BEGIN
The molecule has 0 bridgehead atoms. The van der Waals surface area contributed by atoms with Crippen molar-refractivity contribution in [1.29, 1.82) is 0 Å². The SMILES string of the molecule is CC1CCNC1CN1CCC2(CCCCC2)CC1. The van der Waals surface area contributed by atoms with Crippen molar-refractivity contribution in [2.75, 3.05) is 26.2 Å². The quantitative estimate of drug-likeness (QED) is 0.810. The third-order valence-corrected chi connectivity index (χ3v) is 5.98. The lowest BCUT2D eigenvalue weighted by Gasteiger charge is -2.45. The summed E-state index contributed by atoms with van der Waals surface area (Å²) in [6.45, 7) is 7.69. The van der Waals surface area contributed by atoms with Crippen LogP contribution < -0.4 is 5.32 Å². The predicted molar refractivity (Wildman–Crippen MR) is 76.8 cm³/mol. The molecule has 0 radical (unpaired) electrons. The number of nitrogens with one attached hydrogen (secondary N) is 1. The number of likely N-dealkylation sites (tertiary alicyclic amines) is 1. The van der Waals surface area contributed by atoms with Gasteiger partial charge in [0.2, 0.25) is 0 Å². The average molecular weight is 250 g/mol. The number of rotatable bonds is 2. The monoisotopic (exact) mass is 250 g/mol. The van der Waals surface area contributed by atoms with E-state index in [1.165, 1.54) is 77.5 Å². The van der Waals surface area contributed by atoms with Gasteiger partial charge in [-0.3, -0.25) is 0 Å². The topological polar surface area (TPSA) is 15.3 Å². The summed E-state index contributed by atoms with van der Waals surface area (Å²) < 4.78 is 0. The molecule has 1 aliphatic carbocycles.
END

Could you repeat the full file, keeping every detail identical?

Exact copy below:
The molecule has 0 bridgehead atoms. The van der Waals surface area contributed by atoms with Crippen molar-refractivity contribution in [1.29, 1.82) is 0 Å². The SMILES string of the molecule is CC1CCNC1CN1CCC2(CCCCC2)CC1. The van der Waals surface area contributed by atoms with Crippen molar-refractivity contribution in [2.75, 3.05) is 26.2 Å². The quantitative estimate of drug-likeness (QED) is 0.810. The third-order valence-corrected chi connectivity index (χ3v) is 5.98. The lowest BCUT2D eigenvalue weighted by Gasteiger charge is -2.45. The summed E-state index contributed by atoms with van der Waals surface area (Å²) in [6.45, 7) is 7.69. The van der Waals surface area contributed by atoms with Crippen LogP contribution < -0.4 is 5.32 Å². The predicted molar refractivity (Wildman–Crippen MR) is 76.8 cm³/mol. The molecule has 0 radical (unpaired) electrons. The number of nitrogens with one attached hydrogen (secondary N) is 1. The number of likely N-dealkylation sites (tertiary alicyclic amines) is 1. The van der Waals surface area contributed by atoms with Gasteiger partial charge in [0.2, 0.25) is 0 Å². The average molecular weight is 250 g/mol. The number of rotatable bonds is 2. The monoisotopic (exact) mass is 250 g/mol. The van der Waals surface area contributed by atoms with E-state index in [1.165, 1.54) is 77.5 Å². The van der Waals surface area contributed by atoms with Gasteiger partial charge in [-0.3, -0.25) is 0 Å². The topological polar surface area (TPSA) is 15.3 Å². The summed E-state index contributed by atoms with van der Waals surface area (Å²) < 4.78 is 0. The molecule has 1 aliphatic carbocycles.